The need for a fundamental understanding of geography is recognized by the Dutch educational system where administrators have established topography as part of the national curriculum for secondary school education. This requirement helps students learn about the dynamics that drive political power, international trade, industrialization, climate change, national alliances, and many other impacts related to geography. Dutch students are required to learn the locations of 300 specified cities, bodies of water, and mountain ranges throughout the world partly by GIS.
By Jim Baumann, Esri
The locations are determined by CITO, an educational testing service in the Netherlands. Periodically, CITO revises these locations based on such things as emerging economic markets, natural disasters, and events with international impact.
Adapting Arc GIS Online to Course Requirements
Dennis Hunink began teaching geography eight years ago at DevelsteinCollege in Zwijndrecht, a town located in the suburbs of the port city of Rotterdam. “Initially, I just used the same materials that my fellow geography teachers were using for my topography classes,” said Hunink. “After a few years, though, I began to wonder if there were better materials available on the web to help my students master the designated worldwide locations for their exams.”
He soon discovered that despite the vast resources available on the internet, he was unable to find the exact materials his students needed.
“I found some websites that provided good information, but they weren’t particularly easy for the students to use because the displayed maps were not the same as those they used in their exams. More importantly though, I found that the vast majority of the educational mapping materials available on the web lacked a real didactic vision, nor were they cartographically correct.”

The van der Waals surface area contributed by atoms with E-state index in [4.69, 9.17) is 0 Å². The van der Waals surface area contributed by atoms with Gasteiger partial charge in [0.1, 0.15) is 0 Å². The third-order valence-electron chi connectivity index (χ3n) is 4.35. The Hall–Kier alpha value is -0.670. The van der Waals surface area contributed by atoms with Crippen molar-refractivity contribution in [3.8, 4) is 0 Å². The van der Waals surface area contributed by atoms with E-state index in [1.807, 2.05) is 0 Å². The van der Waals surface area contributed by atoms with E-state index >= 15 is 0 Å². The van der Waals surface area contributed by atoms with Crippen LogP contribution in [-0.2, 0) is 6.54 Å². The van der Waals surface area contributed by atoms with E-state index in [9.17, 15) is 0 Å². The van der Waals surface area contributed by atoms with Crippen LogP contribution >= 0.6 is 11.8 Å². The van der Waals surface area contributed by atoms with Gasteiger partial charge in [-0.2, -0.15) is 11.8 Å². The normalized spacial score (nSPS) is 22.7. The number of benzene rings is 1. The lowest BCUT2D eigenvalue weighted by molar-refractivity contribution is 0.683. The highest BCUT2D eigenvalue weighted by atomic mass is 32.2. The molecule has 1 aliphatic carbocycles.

Since Hunink had taken several courses on GIS and cartography while studying social geography at Utrecht University, he decided to explore the possibility of creating more appropriate web-based course materials for his students. He spoke with some experts in the field of geography education in the Netherlands and determined that there was a need for an integrated method to teach topography that was not being met by the commercial publishers of educational materials.
“I have some web development skills and thought it would be useful for my students if I created a website that allowed them to easily find the materials they needed for my topography course and prepare for their examination,” said Hunink. ”I got in contact with Esri Nederland and they were enthusiastic about my project. They provided me with an ArcGIS Online Organization account, which allowed me to use the available APIs to develop the maps for the class and server space for file storage.”
By the end of 2012, more than 100 schools were using the Topografie in de Klas website, which is about 15% of all secondary schools in the Netherlands. Today, more than half of the students taking topography classes use the website for their work.
Hunink indicates that it is difficult to say with absolute certainty that Topografie in de Klas has increased learning outcomes, however he has a wealth of antidotal evidence that indicates this is the preferred method to study topography by his students.